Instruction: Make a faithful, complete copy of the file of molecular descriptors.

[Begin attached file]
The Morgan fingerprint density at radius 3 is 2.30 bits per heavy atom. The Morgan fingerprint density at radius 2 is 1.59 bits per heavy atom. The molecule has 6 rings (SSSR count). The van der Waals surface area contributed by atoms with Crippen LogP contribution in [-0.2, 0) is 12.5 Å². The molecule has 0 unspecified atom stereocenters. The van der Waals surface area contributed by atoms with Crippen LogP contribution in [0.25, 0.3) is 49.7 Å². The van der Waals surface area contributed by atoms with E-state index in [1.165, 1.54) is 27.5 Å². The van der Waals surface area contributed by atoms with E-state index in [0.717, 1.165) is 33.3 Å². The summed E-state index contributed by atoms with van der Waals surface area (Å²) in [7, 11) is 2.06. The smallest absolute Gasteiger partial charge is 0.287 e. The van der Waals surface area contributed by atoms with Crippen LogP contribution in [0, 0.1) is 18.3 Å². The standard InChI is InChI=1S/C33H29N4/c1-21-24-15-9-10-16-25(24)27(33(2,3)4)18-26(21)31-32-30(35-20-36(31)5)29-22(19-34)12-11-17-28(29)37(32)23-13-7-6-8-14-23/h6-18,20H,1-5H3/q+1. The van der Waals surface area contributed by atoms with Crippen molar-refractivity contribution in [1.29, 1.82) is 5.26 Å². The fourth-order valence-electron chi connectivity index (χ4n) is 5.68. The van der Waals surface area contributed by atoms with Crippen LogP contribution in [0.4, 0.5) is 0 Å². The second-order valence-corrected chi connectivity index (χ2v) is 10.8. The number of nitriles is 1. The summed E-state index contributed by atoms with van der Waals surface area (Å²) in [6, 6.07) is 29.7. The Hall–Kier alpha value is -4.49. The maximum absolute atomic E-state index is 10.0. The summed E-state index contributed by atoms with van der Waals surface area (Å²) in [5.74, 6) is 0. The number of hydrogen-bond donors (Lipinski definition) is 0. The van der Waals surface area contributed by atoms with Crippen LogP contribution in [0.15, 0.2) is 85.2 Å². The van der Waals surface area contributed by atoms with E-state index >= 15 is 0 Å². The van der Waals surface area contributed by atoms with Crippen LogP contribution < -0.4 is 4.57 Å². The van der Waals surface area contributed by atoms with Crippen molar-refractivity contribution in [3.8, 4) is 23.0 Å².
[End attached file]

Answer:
The Morgan fingerprint density at radius 3 is 2.30 bits per heavy atom. The Morgan fingerprint density at radius 2 is 1.59 bits per heavy atom. The molecule has 6 rings (SSSR count). The van der Waals surface area contributed by atoms with Crippen LogP contribution in [-0.2, 0) is 12.5 Å². The molecule has 0 unspecified atom stereocenters. The van der Waals surface area contributed by atoms with Crippen LogP contribution in [0.25, 0.3) is 49.7 Å². The van der Waals surface area contributed by atoms with E-state index in [1.165, 1.54) is 27.5 Å². The van der Waals surface area contributed by atoms with E-state index in [0.717, 1.165) is 33.3 Å². The summed E-state index contributed by atoms with van der Waals surface area (Å²) in [7, 11) is 2.06. The smallest absolute Gasteiger partial charge is 0.287 e. The van der Waals surface area contributed by atoms with Crippen LogP contribution in [0, 0.1) is 18.3 Å². The standard InChI is InChI=1S/C33H29N4/c1-21-24-15-9-10-16-25(24)27(33(2,3)4)18-26(21)31-32-30(35-20-36(31)5)29-22(19-34)12-11-17-28(29)37(32)23-13-7-6-8-14-23/h6-18,20H,1-5H3/q+1. The van der Waals surface area contributed by atoms with Crippen molar-refractivity contribution in [1.29, 1.82) is 5.26 Å². The fourth-order valence-electron chi connectivity index (χ4n) is 5.68. The van der Waals surface area contributed by atoms with Crippen LogP contribution in [0.4, 0.5) is 0 Å². The second-order valence-corrected chi connectivity index (χ2v) is 10.8. The number of nitriles is 1. The summed E-state index contributed by atoms with van der Waals surface area (Å²) in [6, 6.07) is 29.7. The Hall–Kier alpha value is -4.49. The maximum absolute atomic E-state index is 10.0. The summed E-state index contributed by atoms with van der Waals surface area (Å²) in [5.74, 6) is 0. The number of hydrogen-bond donors (Lipinski definition) is 0. The van der Waals surface area contributed by atoms with Crippen LogP contribution in [0.15, 0.2) is 85.2 Å². The van der Waals surface area contributed by atoms with E-state index >= 15 is 0 Å². The van der Waals surface area contributed by atoms with Crippen LogP contribution < -0.4 is 4.57 Å². The van der Waals surface area contributed by atoms with Crippen molar-refractivity contribution in [3.8, 4) is 23.0 Å².